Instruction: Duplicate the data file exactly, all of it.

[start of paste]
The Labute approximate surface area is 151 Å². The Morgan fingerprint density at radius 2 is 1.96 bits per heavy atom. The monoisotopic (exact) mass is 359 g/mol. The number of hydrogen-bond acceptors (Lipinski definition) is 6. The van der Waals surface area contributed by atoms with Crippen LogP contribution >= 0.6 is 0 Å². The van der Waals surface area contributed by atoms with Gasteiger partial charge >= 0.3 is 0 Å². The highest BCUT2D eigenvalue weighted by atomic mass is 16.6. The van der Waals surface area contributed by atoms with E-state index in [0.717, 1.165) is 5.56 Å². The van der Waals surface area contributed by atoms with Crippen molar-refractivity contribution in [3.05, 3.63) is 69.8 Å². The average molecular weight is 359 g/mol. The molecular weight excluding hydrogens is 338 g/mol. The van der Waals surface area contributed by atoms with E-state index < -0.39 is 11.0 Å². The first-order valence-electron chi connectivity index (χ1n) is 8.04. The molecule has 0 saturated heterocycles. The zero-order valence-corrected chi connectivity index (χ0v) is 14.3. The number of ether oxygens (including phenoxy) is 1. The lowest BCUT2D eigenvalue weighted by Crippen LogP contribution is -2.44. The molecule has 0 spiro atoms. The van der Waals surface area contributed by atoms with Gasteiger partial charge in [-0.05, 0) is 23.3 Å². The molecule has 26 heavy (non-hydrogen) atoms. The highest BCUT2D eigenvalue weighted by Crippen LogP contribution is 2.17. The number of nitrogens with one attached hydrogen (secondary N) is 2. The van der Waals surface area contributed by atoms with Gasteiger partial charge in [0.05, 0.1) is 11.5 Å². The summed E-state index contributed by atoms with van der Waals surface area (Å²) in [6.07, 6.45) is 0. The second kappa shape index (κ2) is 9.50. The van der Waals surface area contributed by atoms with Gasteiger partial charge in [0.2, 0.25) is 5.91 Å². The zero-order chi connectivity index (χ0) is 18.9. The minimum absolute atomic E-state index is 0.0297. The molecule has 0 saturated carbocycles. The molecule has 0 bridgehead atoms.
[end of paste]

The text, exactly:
The Labute approximate surface area is 151 Å². The Morgan fingerprint density at radius 2 is 1.96 bits per heavy atom. The monoisotopic (exact) mass is 359 g/mol. The number of hydrogen-bond acceptors (Lipinski definition) is 6. The van der Waals surface area contributed by atoms with Crippen LogP contribution >= 0.6 is 0 Å². The van der Waals surface area contributed by atoms with Gasteiger partial charge >= 0.3 is 0 Å². The highest BCUT2D eigenvalue weighted by atomic mass is 16.6. The van der Waals surface area contributed by atoms with E-state index in [0.717, 1.165) is 5.56 Å². The van der Waals surface area contributed by atoms with Crippen molar-refractivity contribution in [3.05, 3.63) is 69.8 Å². The average molecular weight is 359 g/mol. The molecular weight excluding hydrogens is 338 g/mol. The van der Waals surface area contributed by atoms with E-state index < -0.39 is 11.0 Å². The first-order valence-electron chi connectivity index (χ1n) is 8.04. The molecule has 0 saturated heterocycles. The zero-order valence-corrected chi connectivity index (χ0v) is 14.3. The number of ether oxygens (including phenoxy) is 1. The lowest BCUT2D eigenvalue weighted by Crippen LogP contribution is -2.44. The molecule has 0 spiro atoms. The van der Waals surface area contributed by atoms with Gasteiger partial charge in [-0.05, 0) is 23.3 Å². The molecule has 26 heavy (non-hydrogen) atoms. The highest BCUT2D eigenvalue weighted by Crippen LogP contribution is 2.17. The number of nitrogens with one attached hydrogen (secondary N) is 2. The van der Waals surface area contributed by atoms with Gasteiger partial charge in [0.05, 0.1) is 11.5 Å². The summed E-state index contributed by atoms with van der Waals surface area (Å²) in [6.07, 6.45) is 0. The second kappa shape index (κ2) is 9.50. The van der Waals surface area contributed by atoms with Gasteiger partial charge in [0.2, 0.25) is 5.91 Å². The zero-order chi connectivity index (χ0) is 18.9. The minimum absolute atomic E-state index is 0.0297. The molecule has 0 saturated carbocycles. The molecule has 0 bridgehead atoms.